15.10.4.1 new RegExp(pattern, flags)
                                  If pattern is an object R whose [[Class]] property is "RegExp" and
                                  flags is undefined, then let P be the pattern used to construct R
                                  and let F be the flags used to construct R. If pattern is an 
                                  object R whose [[Class]] property is "RegExp" and flags is not 
                                  undefined, then throw a TypeError exception. Otherwise, let P be 
                                  the empty string if pattern is undefined and ToString(pattern) 
                                  otherwise, and let F be the empty string if flags is undefined 
                                  and ToString(flags) otherwise.
                                  

                                   

                                  it then goes on to explain what happens to F and P to construct the RegExp.

                                  • 14. Re: Filter text.contents (removing special characters)
                                    Mayhem SWE Level 2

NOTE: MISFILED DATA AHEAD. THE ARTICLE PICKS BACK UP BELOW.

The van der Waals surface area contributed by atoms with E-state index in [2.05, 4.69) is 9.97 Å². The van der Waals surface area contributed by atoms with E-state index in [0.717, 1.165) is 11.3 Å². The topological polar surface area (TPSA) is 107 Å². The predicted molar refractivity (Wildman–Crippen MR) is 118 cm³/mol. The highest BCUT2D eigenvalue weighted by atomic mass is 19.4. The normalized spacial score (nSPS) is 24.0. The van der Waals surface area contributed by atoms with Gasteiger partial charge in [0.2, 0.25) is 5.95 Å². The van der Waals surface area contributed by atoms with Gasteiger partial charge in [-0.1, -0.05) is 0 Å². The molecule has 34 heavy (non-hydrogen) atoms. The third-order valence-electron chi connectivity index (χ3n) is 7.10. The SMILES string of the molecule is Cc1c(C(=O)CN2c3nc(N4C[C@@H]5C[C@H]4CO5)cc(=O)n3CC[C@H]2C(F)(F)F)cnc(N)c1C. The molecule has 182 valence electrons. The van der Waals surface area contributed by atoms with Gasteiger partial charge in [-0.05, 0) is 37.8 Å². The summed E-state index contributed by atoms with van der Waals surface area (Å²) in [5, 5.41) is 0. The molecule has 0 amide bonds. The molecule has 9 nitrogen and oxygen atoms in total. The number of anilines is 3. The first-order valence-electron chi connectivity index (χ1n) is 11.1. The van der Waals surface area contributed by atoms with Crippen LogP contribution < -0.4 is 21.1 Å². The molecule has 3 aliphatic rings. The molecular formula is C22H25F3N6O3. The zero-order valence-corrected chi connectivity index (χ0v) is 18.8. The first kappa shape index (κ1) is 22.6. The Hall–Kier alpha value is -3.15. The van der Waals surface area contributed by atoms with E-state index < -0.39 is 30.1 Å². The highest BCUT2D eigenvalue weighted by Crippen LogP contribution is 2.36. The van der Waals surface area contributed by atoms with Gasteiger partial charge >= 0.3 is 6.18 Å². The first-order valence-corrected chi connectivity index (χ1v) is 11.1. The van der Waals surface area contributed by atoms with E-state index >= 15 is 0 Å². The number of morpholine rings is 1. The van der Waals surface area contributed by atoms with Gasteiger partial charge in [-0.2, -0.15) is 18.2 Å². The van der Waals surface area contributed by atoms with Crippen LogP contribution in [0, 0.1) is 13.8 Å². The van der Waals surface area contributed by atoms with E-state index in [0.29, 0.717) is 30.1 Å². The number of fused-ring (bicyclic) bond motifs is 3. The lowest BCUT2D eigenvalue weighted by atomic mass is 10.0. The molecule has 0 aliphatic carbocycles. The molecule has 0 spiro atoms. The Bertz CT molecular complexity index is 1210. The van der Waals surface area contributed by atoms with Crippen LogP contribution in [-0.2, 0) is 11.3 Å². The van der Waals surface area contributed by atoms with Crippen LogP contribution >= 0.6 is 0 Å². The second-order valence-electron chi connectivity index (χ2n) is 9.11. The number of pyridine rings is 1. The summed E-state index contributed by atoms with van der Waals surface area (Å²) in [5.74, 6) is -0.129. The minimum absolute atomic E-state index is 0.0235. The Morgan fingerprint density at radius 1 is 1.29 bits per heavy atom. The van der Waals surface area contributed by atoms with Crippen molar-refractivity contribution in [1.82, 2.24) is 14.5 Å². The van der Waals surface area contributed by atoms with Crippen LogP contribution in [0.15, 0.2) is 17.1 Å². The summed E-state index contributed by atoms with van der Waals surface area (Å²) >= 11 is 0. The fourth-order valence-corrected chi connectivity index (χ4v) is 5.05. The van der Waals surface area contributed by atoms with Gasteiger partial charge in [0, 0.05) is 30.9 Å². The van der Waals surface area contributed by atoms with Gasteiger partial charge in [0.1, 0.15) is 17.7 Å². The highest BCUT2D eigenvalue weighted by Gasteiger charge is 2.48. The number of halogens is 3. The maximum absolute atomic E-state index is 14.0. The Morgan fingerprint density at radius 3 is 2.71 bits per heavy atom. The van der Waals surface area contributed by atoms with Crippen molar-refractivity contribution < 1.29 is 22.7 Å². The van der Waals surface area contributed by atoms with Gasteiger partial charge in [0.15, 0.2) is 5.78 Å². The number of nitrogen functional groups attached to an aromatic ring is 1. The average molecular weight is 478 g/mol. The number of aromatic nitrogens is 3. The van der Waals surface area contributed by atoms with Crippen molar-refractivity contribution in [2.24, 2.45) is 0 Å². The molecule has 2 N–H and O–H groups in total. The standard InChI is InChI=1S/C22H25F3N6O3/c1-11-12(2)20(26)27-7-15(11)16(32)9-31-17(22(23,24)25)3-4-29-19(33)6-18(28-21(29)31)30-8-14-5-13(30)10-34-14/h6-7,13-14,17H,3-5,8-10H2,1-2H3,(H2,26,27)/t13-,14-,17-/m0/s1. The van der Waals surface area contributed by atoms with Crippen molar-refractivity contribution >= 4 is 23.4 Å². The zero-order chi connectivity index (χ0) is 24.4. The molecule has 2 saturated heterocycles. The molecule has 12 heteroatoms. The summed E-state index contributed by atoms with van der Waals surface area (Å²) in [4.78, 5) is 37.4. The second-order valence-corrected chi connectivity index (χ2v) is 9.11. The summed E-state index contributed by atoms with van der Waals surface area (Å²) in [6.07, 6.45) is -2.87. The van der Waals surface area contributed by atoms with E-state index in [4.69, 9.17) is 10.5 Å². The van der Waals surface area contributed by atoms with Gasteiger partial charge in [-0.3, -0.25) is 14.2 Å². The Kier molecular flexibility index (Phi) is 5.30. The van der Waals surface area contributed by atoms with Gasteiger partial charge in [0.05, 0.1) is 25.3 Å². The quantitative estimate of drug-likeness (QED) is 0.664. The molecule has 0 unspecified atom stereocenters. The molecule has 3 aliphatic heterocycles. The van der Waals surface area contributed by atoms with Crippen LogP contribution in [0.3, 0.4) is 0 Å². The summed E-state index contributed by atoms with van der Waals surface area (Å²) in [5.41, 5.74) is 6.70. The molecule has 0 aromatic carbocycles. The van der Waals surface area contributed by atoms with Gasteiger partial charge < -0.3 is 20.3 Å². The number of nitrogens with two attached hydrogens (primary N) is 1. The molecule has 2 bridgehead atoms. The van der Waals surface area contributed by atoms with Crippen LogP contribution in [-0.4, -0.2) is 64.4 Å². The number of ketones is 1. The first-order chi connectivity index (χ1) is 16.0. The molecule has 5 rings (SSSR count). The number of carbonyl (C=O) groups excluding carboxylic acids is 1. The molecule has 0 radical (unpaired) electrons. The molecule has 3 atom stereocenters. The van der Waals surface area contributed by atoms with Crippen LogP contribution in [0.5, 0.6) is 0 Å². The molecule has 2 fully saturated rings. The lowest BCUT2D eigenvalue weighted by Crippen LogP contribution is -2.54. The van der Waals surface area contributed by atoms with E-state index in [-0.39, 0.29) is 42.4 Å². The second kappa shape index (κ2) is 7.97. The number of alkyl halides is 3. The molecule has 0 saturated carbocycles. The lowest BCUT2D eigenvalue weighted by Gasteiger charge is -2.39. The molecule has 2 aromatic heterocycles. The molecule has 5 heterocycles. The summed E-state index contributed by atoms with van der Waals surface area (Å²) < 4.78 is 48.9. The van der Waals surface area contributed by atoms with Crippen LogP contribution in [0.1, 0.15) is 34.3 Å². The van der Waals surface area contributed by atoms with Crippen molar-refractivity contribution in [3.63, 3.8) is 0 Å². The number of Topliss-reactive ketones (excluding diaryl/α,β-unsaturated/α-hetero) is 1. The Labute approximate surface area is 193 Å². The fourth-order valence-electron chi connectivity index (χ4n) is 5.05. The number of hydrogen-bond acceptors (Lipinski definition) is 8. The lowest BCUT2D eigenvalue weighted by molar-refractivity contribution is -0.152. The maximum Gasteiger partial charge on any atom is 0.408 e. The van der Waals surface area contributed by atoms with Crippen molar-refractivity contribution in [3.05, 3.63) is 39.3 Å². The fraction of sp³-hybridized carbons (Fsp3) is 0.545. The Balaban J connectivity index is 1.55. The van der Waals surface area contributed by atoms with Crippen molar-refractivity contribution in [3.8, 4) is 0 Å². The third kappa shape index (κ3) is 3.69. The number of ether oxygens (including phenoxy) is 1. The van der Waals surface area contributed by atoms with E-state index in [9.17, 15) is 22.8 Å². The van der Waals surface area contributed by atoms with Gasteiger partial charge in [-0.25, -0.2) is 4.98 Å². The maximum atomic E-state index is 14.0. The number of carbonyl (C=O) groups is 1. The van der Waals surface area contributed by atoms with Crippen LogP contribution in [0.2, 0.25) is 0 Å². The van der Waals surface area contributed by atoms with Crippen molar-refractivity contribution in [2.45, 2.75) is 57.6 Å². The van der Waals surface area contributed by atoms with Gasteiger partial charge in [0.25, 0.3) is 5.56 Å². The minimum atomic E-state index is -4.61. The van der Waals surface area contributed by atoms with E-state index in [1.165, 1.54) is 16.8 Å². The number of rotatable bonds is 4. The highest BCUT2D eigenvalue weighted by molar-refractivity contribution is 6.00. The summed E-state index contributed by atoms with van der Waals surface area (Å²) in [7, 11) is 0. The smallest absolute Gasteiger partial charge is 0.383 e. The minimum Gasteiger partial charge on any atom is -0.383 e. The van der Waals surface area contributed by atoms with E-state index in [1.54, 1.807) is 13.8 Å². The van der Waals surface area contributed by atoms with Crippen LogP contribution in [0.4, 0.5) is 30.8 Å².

var regex = RegExp("abc","g");

                                    Hmm, interesting. The CS3 documentation browser merely says RegExp (pattern): RegExp, nothing about setting modifiers separately...?

                                    • 15. Re: Filter text.contents (removing special characters)
                                      Harbs. Level 6

                                      John Hawkinson wrote:

                                       

                                      Not exactly a fair test, since you dn't have more than one "abc" in your test string. You'd need "abcdabcd" to test this.

                                       

                                      It actually was not a test at all...